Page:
Food in the Time of Coronavirus

After the initial photographic binge of empty supermarket shelves, open social media today and you’re sure to be bombarded with images of perfectly risen sourdough loaves. The global coronavirus pandemic is impacting on every aspect of our lives, but how is it affecting how we think about food and what we eat? Over the last week or so I received over eighty responses to these questions from those living in varying degrees of lockdown. Here’s what you reported.

Following the well documented period of panic-buying in the UK, several people in the survey reported a lack of fresh products, like vegetables, fruit, and especially meat and fish. With the government advising that we take less frequent shopping trips – and only to pick up essential supplies – it seems logical that many are stocking up on longer lasting foodstuffs, but this has also made it harder for some to find dried pasta and flour.

Those with existing health issues have been particularly negatively affected by the pandemic. One participant described, for example, how a history of an eating disorder means that they now ‘have to be extra conscious of managing the disordered thoughts I have around food’. The general sense that food is more scarce than before, they explain, could lead them to take up a more restrictive diet than necessary. Dorothy, dealing with problems with her health arising from having been shot in 1989 in a New York nightclub, feels ‘a bit nervous’ about the availability of food, given that she needs to adopt a paleo-style diet. More broadly, the economic fallout of the pandemic has pushed an increased number of people into food insecurity. Food banks are warning that 1.5 million adults in Britain believe they are unable to obtain enough food. This comes as the UK government begins its emergency food parcel scheme.[1]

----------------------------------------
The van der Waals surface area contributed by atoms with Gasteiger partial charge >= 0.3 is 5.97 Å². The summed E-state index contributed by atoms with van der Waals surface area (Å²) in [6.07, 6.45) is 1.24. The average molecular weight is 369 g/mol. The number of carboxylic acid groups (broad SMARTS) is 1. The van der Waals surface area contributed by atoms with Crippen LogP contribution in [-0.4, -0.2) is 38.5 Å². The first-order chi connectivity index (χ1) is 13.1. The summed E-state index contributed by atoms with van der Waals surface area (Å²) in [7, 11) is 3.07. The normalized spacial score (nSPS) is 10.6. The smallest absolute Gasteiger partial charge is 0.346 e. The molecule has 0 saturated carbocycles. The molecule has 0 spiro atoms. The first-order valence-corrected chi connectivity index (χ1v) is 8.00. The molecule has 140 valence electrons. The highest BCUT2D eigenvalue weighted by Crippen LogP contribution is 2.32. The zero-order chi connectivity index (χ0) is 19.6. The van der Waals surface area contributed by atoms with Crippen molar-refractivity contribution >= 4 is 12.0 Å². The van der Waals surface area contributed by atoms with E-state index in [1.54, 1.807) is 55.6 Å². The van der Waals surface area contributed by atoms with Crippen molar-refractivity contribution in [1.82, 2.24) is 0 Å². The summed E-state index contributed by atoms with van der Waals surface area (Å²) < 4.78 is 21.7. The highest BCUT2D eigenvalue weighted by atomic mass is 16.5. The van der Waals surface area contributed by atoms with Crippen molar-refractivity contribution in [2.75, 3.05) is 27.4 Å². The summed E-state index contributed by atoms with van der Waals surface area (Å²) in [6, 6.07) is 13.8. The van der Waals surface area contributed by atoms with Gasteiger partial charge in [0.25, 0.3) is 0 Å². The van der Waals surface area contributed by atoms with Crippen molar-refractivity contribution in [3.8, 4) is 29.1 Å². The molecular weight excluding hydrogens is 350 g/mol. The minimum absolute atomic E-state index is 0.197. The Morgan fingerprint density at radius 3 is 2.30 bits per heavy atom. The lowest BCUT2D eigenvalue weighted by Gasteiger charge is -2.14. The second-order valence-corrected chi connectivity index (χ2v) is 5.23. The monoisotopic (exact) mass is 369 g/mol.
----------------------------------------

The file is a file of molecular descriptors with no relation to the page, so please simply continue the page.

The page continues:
On the positive side, now that more of us are at home there is more time for us to cook and bake. As one person reported, ‘With me working from home all the time and my husband working heavily reduced hours, we have been spending a lot more time cooking more labour intensive, long-cook meals together’. Some people have even been growing their own vegetables as a backup should food supplies fail, in a way seemingly reminiscent of the famous ‘Dig for Victory’ campaigns of the Second World War. For many, gardening is also a relaxing pastime, far from the usual bustle of modern life, which offers a way of reconnecting to nature.

‘Dig On for Victory’ poster by Peter Fraser during WW2. The British Ministry of Agriculture encouraged people to grow their own food and transform any open spaces possible to make them suitable for this purpose. Image in the public domain, via the National Archives, London.

If some of us are snacking more in response to the boredom of being confined to the house, or comfort eating to try to alleviate heightened anxieties, others are rationing food to eat only that which is necessary and seeking to reduce food waste. As one anonymous contributor wrote, ‘The food shortages have made me think more practically about what I eat in terms of prioritising perishable food above non-perishable’. This might include, for example, using up fresh tomatoes rather than tinned tomatoes in a recipe, since the latter can be stored for future use.

Faced with a cupboard of year-old kidney beans and half-used packets of lentils, many of us are enjoying being more creative in the kitchen. Karen, for instance, reported being ‘more willing to experiment with foods I’ve already got in the house for meals’, and Dorothy has challenged herself to eat things that she doesn’t normally like, leading to a new-found love of ‘sweet potatoes and frozen peas’!

So what does the future of food look like post- coronavirus? Like everything at the moment, the answer is uncertain. What is clear, however, is that in a nation used to excess, the pandemic has brought issues of food security, food waste, and food inequality to the forefront of our minds. Hopefully, as the charity ‘Food Ethics Council’ advocates, this will be an opportunity to ‘reset how our food systems work’, to make them more sustainable in order to respond better to the environmental challenges that we are facing, and to distribute food more fairly across society.[2]

Thank you for your initial responses to the survey – please do continue to log how the pandemic is affecting what you eat and how you think about food here!

Published 09/04/2020